From WikiMD's Wellness Encyclopedia

Cercopithecinae is a subfamily of Old World monkeys that belongs to the family Cercopithecidae. This subfamily includes a diverse group of primates, commonly known as guenons, which are found in various parts of Africa. With over 70 recognized species, Cercopithecinae is one of the largest primate subfamilies.

Taxonomy[edit | edit source]

Cercopithecinae is classified under the family Cercopithecidae, which also includes the subfamily Colobinae. The subfamily Cercopithecinae is further divided into two tribes: Cercopithecini and Papionini. The Cercopithecini tribe consists of guenons, while the Papionini tribe includes baboons and macaques.

Characteristics[edit | edit source]

Guenons, or members of the Cercopithecinae subfamily, exhibit a wide range of physical characteristics. They have a slender body with a long tail, which is often used for balance while moving through trees. Their faces are usually adorned with colorful patterns, including cheek whiskers and eyebrow tufts. Guenons also have cheek pouches that allow them to store food for later consumption.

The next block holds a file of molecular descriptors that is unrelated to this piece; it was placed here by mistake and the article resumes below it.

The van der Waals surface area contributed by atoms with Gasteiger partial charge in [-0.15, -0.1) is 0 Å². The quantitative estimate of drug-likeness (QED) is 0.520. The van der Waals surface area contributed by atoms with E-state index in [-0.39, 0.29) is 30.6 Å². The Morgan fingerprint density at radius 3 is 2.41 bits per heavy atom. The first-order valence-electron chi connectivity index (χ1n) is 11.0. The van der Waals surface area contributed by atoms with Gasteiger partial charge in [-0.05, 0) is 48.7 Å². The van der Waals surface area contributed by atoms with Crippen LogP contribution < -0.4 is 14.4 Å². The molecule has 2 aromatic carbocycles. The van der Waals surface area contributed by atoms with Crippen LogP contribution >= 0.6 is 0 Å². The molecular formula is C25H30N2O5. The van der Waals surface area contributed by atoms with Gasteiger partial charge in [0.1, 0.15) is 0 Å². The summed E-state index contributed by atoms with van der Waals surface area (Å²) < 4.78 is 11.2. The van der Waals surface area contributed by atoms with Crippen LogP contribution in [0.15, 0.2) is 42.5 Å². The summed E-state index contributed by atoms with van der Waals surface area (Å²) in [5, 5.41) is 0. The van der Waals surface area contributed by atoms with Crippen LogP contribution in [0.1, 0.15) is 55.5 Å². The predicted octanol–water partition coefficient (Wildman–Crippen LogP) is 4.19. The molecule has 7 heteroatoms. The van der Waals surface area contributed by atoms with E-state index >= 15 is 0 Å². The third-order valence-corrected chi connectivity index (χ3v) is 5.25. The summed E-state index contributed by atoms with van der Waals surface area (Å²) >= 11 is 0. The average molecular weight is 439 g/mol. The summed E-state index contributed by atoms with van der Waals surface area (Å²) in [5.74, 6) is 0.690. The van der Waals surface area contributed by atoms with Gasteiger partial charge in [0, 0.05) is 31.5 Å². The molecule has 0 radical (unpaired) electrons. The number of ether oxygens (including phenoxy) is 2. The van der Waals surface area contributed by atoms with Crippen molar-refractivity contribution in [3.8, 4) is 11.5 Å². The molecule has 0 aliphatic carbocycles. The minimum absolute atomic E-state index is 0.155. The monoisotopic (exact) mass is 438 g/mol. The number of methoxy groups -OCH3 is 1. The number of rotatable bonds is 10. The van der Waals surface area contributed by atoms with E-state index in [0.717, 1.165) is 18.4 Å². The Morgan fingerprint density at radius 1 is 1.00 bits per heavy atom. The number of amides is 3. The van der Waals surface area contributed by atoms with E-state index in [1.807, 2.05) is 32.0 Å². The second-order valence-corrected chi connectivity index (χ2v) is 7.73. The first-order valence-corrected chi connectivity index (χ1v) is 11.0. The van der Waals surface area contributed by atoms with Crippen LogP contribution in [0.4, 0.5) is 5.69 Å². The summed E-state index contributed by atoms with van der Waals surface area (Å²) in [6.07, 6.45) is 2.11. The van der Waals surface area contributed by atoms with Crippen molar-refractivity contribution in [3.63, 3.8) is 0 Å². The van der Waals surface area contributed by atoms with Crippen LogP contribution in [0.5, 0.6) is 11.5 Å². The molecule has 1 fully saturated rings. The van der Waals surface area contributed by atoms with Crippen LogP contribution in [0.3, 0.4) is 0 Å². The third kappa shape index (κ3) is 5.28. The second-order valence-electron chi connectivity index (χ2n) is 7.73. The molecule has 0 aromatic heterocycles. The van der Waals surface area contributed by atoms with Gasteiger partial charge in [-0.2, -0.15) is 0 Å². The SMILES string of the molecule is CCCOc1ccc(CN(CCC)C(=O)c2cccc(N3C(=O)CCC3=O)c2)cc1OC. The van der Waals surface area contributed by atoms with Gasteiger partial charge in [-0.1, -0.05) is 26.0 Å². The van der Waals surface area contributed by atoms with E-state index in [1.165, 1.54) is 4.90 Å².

Distribution and Habitat[edit | edit source]

Guenons are primarily found in the tropical rainforests and woodlands of Africa. They inhabit a wide range of habitats, including lowland forests, montane forests, and savannas. Different species of guenons have adapted to various ecological niches, allowing them to thrive in diverse environments across the continent.

Behavior and Social Structure[edit | edit source]

Guenons are highly social animals that live in groups known as troops. These troops can vary in size, ranging from a few individuals to over 50 members. Within a troop, there is a complex social hierarchy, with dominant individuals having priority access to resources and mating opportunities.

Guenons are primarily arboreal, spending most of their time in trees. They are agile climbers and leapers, using their long tails for balance. They are also known for their vocalizations, which play a crucial role in communication within the troop.

Diet[edit | edit source]

The diet of guenons is primarily herbivorous, consisting of fruits, leaves, seeds, and flowers. However, they are opportunistic feeders and may also consume insects, small vertebrates, and bird eggs when available. Their specialized cheek pouches allow them to store food while foraging, enabling them to eat quickly and safely away from potential predators.

Conservation Status[edit | edit source]

Several species of guenons are currently facing threats to their survival. Habitat loss due to deforestation, as well as hunting for bushmeat and the pet trade, are the primary factors contributing to their decline. The International Union for Conservation of Nature (IUCN) has listed several guenon species as endangered or vulnerable, emphasizing the need for conservation efforts to protect these primates and their habitats.

See Also[edit | edit source]

References[edit | edit source]


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Contributors: Prab R. Tumpati, MD